This blog is not the only thing that the painting students have been writing this term. Most students in Lacoste take at least one art history course. They are assigned a substantial amount of reading and I’ve heard so much about their research papers that I thought it might be interesting to create a list of topics from this term.
Severed Ties and Opened Eyes: Cézanne’s Isolation and the Advancements That Followed
Gaugin in Arles
Cézanne: Pushing Formalism
Vincent Van Gogh, Mad Genius in Arles
Religious Influence on Art
Vincent Van Gogh’s Influence on the Evolution of Art
From Infrastructure to Historical Treasure: The Legacy of Pont du Gard
Cézanne and Zola: Pursuing Greatness
The painting students reported that Professor Trittel noted that painters, as a group, received the highest grades on their papers. I have yet to confirm that directly with Professor Trittel!
By Kate Phillips, BFA Painting, BFA Sculpture, SCAD Atlanta
We are all little bees, in a way, each performing a dance to the rhythm of life, expressed Professor Allen Peterson on his ideas and motivation for his artwork. He explains that we each are all responsible to the community of life, just like a honey bee is necessary to the pollination of crops, construction of its hive, and protection of its queen. Prof. Peterson was honest in expressing that he knows he can’t change the whole world overnight, but he has hopes to reinvigorate a sense of community and responsibility in people utilizing bees as his artistic metaphor.
Through his extensive iron-working abilities, he has created works utilizing the hexagon structure of beehives in conjunction with the bee dance to press paper and create installations. Also, he has performed live iron pours for choreographed dances to use newly-poured glowing bees. Further, implementing beeswax busts and the hard work of real life bees, Prof. Peterson shows his interest in a relationship with bees beyond the metaphor. In the meantime, when he is not directly working on his pieces or teaching at SCAD, he cares for a hive of approximately 40,000 bees along with raising two little girls — with the help of his wife — in Atlanta, Georgia.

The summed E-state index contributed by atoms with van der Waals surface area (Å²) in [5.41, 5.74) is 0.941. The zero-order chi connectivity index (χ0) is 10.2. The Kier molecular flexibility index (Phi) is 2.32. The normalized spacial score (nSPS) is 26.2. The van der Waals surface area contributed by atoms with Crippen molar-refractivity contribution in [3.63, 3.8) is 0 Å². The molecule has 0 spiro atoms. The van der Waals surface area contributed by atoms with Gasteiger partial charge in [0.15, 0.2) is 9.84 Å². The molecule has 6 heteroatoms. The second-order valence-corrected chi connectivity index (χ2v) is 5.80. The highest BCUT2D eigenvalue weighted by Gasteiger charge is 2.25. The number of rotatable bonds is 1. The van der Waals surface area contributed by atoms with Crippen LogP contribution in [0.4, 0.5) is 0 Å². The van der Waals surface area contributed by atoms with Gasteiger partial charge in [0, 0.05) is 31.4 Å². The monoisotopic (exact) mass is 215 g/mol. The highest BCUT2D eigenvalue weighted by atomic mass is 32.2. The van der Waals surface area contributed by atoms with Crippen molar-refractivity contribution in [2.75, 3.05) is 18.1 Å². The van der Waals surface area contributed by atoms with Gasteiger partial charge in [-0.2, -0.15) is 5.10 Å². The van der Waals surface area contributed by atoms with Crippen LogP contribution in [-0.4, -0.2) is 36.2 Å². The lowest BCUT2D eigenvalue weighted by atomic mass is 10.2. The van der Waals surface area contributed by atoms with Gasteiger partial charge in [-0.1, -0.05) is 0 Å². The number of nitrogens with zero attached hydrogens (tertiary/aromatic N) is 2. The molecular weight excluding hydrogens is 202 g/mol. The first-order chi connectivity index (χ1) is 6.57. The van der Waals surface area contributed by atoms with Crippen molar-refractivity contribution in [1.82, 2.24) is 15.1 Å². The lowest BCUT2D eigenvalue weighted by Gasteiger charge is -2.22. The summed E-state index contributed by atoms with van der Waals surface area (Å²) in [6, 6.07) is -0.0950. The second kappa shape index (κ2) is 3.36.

Photo Credit: Sandra Reed
Congratulations to Julie Ferris (B.F.A. Painting, SCAD Savannah) and Melodie Allegre (B.F.A. Painting, SCAD Savannah), who were selected to record a radio spot to promote the Fall 2012 Vernissage. To hear the promo, click here. (Note: the students used their best accents to address their audience in French.)
Also, congratulations to Charles Parham (M.F.A. Painting, SCAD Atlanta), whose improvisational drawing of a perch city was selected as the Vernissage postcard image. Postcards are being mailed far and wide, and today, the landscape students handed them out in Fontaine de Vaucluse and placed a poster there as well.
By Charles “Chuck” Parham, M.F.A Painting Student, SCAD Atlanta
On Saturday, November 3, 2012, I visited the palace of Versailles along with my fellow graduate student, Kimberly Bates. Versailles is a mega palace located in the suburbs of Paris. When we approached the palace for the first time, it was explosive!!! From all of my years of studying about the Versailles palace in art history, being in front of it was an experience. When I entered through the gates in the front of the palace, I became a sponge, absorbing what I could. On the exterior, the size of the palace is an astounding 520,000 to 550,000 square feet and with the garden included it is 87,728,720 square feet!!! The garden is a small city in itself. Continue reading
By Ann Haley, B.F.A. Painting, SCAD Savannah